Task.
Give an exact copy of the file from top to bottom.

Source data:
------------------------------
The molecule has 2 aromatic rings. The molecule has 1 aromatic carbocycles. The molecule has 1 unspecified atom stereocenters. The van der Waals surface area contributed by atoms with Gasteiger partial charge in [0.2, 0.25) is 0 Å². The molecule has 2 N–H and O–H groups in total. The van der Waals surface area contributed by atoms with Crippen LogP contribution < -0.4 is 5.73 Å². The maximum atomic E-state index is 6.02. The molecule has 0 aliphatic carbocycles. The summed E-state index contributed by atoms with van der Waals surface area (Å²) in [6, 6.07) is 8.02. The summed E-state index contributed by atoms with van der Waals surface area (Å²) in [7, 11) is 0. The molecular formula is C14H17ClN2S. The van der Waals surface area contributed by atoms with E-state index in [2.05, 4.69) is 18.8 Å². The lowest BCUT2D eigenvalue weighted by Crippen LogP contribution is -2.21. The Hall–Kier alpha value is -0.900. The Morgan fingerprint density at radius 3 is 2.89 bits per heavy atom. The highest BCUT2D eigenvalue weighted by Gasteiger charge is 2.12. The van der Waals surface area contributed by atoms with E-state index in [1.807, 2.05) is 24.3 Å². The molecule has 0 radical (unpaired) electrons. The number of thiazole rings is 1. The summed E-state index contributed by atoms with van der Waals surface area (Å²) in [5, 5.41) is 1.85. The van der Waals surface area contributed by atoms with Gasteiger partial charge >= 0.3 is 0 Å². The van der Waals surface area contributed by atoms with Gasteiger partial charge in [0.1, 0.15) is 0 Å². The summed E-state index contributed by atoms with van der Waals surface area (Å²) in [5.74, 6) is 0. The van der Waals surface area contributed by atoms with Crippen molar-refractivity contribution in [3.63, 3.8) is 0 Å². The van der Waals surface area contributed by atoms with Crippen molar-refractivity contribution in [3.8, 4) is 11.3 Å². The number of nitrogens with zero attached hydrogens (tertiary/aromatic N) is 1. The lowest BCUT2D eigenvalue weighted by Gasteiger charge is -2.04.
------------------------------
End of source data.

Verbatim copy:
The molecule has 2 aromatic rings. The molecule has 1 aromatic carbocycles. The molecule has 1 unspecified atom stereocenters. The van der Waals surface area contributed by atoms with Gasteiger partial charge in [0.2, 0.25) is 0 Å². The molecule has 2 N–H and O–H groups in total. The van der Waals surface area contributed by atoms with Crippen LogP contribution < -0.4 is 5.73 Å². The maximum atomic E-state index is 6.02. The molecule has 0 aliphatic carbocycles. The summed E-state index contributed by atoms with van der Waals surface area (Å²) in [6, 6.07) is 8.02. The summed E-state index contributed by atoms with van der Waals surface area (Å²) in [7, 11) is 0. The molecular formula is C14H17ClN2S. The van der Waals surface area contributed by atoms with E-state index in [2.05, 4.69) is 18.8 Å². The lowest BCUT2D eigenvalue weighted by Crippen LogP contribution is -2.21. The Hall–Kier alpha value is -0.900. The Morgan fingerprint density at radius 3 is 2.89 bits per heavy atom. The highest BCUT2D eigenvalue weighted by Gasteiger charge is 2.12. The van der Waals surface area contributed by atoms with E-state index in [1.807, 2.05) is 24.3 Å². The molecule has 0 radical (unpaired) electrons. The number of thiazole rings is 1. The summed E-state index contributed by atoms with van der Waals surface area (Å²) in [5, 5.41) is 1.85. The van der Waals surface area contributed by atoms with Gasteiger partial charge >= 0.3 is 0 Å². The van der Waals surface area contributed by atoms with Gasteiger partial charge in [0.1, 0.15) is 0 Å². The summed E-state index contributed by atoms with van der Waals surface area (Å²) in [5.74, 6) is 0. The van der Waals surface area contributed by atoms with Crippen molar-refractivity contribution in [3.63, 3.8) is 0 Å². The van der Waals surface area contributed by atoms with Crippen molar-refractivity contribution in [3.8, 4) is 11.3 Å². The number of nitrogens with zero attached hydrogens (tertiary/aromatic N) is 1. The lowest BCUT2D eigenvalue weighted by Gasteiger charge is -2.04.